Saturday, February 16, 2008

Rejoining the Workforce

I haven't been blogging about this because it's complicated and stressful and personal, but after a long dramatic month Noah no longer has Medicaid. We have more steps we could take, but the stress was too much so we decided it wasn't worth it. We are anticipating about $600-$800/month in medical related expenses (aka copays & coinsurance from our private insurance) - I'm VERY thankful that the CI surgery and day patient feeding program were last year! This will probably shock you all, but our little family of 3 on my husband's Christian school salary cannot afford an extra $600-$800/month. After debating for a while whether it was most important that Noah get around safely, eat, speak, have healthy lungs, or not scream in pain from reflux, we decided that we really couldn't cancel any aspect of our medical lives so I'm planning to get a job. A day job (you know, like the one I got that degree for) is out of the question since I spend my days taking Noah to all of his wonderful, expensive therapy appointments so today I spent the afternoon applying at various retail stores. It was quite an odd experience because I've never actually applied for a job that I didn't know I was getting:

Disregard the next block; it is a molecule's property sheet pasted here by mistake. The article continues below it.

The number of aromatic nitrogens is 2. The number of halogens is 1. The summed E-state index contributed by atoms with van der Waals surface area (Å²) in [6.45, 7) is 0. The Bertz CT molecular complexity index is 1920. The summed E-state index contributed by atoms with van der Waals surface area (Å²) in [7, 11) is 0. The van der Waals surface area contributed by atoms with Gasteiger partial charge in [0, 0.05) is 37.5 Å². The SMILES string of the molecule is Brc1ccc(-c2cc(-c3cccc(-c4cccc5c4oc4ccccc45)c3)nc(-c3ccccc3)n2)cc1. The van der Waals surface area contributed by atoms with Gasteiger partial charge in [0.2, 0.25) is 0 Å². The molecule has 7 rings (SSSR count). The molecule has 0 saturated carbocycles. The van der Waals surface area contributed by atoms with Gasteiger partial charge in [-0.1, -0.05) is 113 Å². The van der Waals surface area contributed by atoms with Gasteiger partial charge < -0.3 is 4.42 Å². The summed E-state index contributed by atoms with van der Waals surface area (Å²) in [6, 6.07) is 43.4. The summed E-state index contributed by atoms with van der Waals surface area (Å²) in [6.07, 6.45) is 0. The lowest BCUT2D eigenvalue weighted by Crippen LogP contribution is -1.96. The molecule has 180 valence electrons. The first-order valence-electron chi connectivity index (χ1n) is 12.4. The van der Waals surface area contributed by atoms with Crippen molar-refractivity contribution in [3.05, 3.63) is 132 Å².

• On my 15th birthday I was getting pizza at my favorite neighborhood hangout when the owner said "Now that you're 15 you're going to start working for me, right?". I started a week later.
  • In college the academic dean told me I should work at the help desk and called Technology Services to tell them to hire me. I didn't actually want the job, but I ended up taking it the following year since I was bored with easy classes (it's a good thing I did since that's where I met my husband!).
  • In college I also worked for 2 professors at various points (one as a TA in his Ed. Tech. class and another writing grant proposals for a charter school he started) - I was practically begged both times.
  • The school where I taught for 5 years before having Noah started soliciting me my senior year of college. I agreed to an interview only because it was a excuse to go to VA to visit my grandma and ended up falling in love with the school.

I know getting a job has a lot to do with who you know, but has anyone else made it to 30 without having to apply for a completely random job where you know no one and no one knows you? That just seems a little odd to me.

Keep your fingers crossed and say an extra prayer that I'll find something. We're not exactly destitute but it would be nice to know these expenses will be covered.


Jennifer said...

woah... that's quite the blow! I'll give you a word of warning - do not, do NOT apply at WalMart... I couldn't regain the 2 years I worked there even if I had a time machine - its etched in my memory as THE worst job I ever had. I actually moved to a cheaper apartment so I could dump that second job.

Starbucks has a very good reputation and offers benefits to even part time employees.

Good luck - I'll keep you in my prayers that everything works out.

Anonymous said...

Ouch. Your post sent a painful chill down my spine. Did this have anything to do with an SSI medical review? I just sent a mound of paperwork to SS on my child, and I am terrified they are going to tell me that there's "not enough" wrong with him, and kick us off the dole.

And job hunting for me has always been a soul crushing experience. Maybe you could do a blog with networking tips? ;)